This article was originally published in The Good Men Project here.
Why would the American Academy Academy of Pediatrics (AAP) decline several thousand dollars for an ad for a film featuring several of members of their organization? Earlier this month, I contacted the American Academy of Pediatrics, one of the largest circumcising physician’s professional organization in the country, to place an advertisement at their upcoming convention for my documentary “American Circumcision“.
The ad would have been an info card for our film which read “Featuring Multiple Members Of The American Academy of Pediatrics” at the top. I was told getting an info card in each person’s bag costs $5,500 for one day of the conference, and $10,000 for both days—an amount which I would have happily paid. However, I received a message back from the person handling advertising which read “The AAP has declined your ad.” No reason was given, and I was not given the name of a person to contact. At the time I am writing this, I also have not received comment from the media contact listed on their website.
Why would the AAP reject an ad for a film featuring their members? The documentary, which explores the modern circumcision debate, features top members of the AAP, including the chair of their 1989 task force on circumcision and a member of their most recent 2012 policy statement on circumcision.
Could it be because we also cover critics of circumcision and the AAP? Could it be because we discuss their retracted policy statement in which they advocated for female circumcision? Could it be because they don’t want to share a film where a member of their organization acknowledges the anti-circumcision Intactivist movement as the “more interesting controversy or topic for discussion?”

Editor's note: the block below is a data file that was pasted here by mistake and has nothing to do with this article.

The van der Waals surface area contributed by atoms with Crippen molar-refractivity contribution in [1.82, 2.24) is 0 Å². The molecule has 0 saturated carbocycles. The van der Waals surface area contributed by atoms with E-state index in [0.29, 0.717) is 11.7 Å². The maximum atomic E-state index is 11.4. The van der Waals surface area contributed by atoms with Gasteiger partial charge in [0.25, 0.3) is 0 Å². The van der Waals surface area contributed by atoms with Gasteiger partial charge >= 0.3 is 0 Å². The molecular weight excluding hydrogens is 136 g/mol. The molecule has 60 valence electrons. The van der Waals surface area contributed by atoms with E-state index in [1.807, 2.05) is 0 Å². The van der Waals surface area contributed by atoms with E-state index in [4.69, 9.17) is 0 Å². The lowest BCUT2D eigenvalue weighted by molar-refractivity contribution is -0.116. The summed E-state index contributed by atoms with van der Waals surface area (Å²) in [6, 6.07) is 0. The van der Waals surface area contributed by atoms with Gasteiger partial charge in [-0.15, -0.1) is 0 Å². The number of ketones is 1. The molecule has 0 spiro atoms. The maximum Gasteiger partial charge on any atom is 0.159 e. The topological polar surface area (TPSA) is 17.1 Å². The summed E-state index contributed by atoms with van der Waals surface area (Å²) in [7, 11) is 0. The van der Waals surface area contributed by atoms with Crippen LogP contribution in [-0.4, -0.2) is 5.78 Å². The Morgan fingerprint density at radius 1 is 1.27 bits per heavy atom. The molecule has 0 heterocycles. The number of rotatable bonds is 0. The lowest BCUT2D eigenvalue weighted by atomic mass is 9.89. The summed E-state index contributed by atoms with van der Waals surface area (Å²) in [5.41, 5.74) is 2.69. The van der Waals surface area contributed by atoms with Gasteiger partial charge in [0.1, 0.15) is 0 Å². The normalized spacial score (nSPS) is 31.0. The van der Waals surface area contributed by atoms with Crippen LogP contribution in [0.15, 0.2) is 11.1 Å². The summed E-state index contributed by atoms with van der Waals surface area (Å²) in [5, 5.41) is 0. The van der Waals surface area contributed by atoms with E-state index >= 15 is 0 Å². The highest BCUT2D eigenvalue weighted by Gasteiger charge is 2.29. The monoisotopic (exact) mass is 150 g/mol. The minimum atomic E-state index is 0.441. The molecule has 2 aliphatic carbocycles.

Whatever the reason, it must have been worth refusing several thousand dollars of advertising revenue for the AAP to make sure each of their members didn’t receive an insert with info about our film.
Our film is an objective look at the modern circumcision debate which features perspectives from all sides of the issue. We put the scientific studies we are discussing onscreen and even go through the research on HIV and circumcision with the authors of those studies. If the AAP is indeed an evidence-based organization, simply interested in what is in the best interest of children, then they would benefit from a film like ours. They should be promoting this film to their members as an educational tool. However, the American Academy of Pediatrics has yet to issue a statement on the film “American Circumcision”.
The only reason I can see that the AAP would not engage with a major documentary featuring multiple members of their organization is that they afraid of having a public debate on circumcision. By now the AAP should be aware of our film. When we screened at the Social Justice Film Festival in Seattle (where won a Silver Jury Prize award), I invited Douglas Diekema, bioethicist for the AAP’s task force on circumcision to come see the film. (To my knowledge, he didn’t come.) Every pro-circumcision expert I interviewed was well-aware of the Intactivist movement, including those from the AAP.
The AAP has a history of avoiding this issue. Intactivist groups used to be able to have a booth inside the AAP convention. Now, they have to protest in the streets. Every year, those protests grow bigger, with this year set to be one of the biggest yet.
This issue is not going away, nor is our film. Circumcision rates are falling in American. Multiple European countries, including Iceland, Sweden, and Denmark are currently discussing circumcision bans. Our film just got on international platforms, meaning that the world can now see what America does to its children. As circumcision rates declines and the public has greater access to information, the AAP will eventually have to engage our film and the others speaking on this issue. If the evidence is on their side, then they should embrace this opportunity for dialogue with the public. If the evidence is not on their side, then they might want to hide and avoid public debate as long as possible. It seems the second is the strategy they’ve chosen.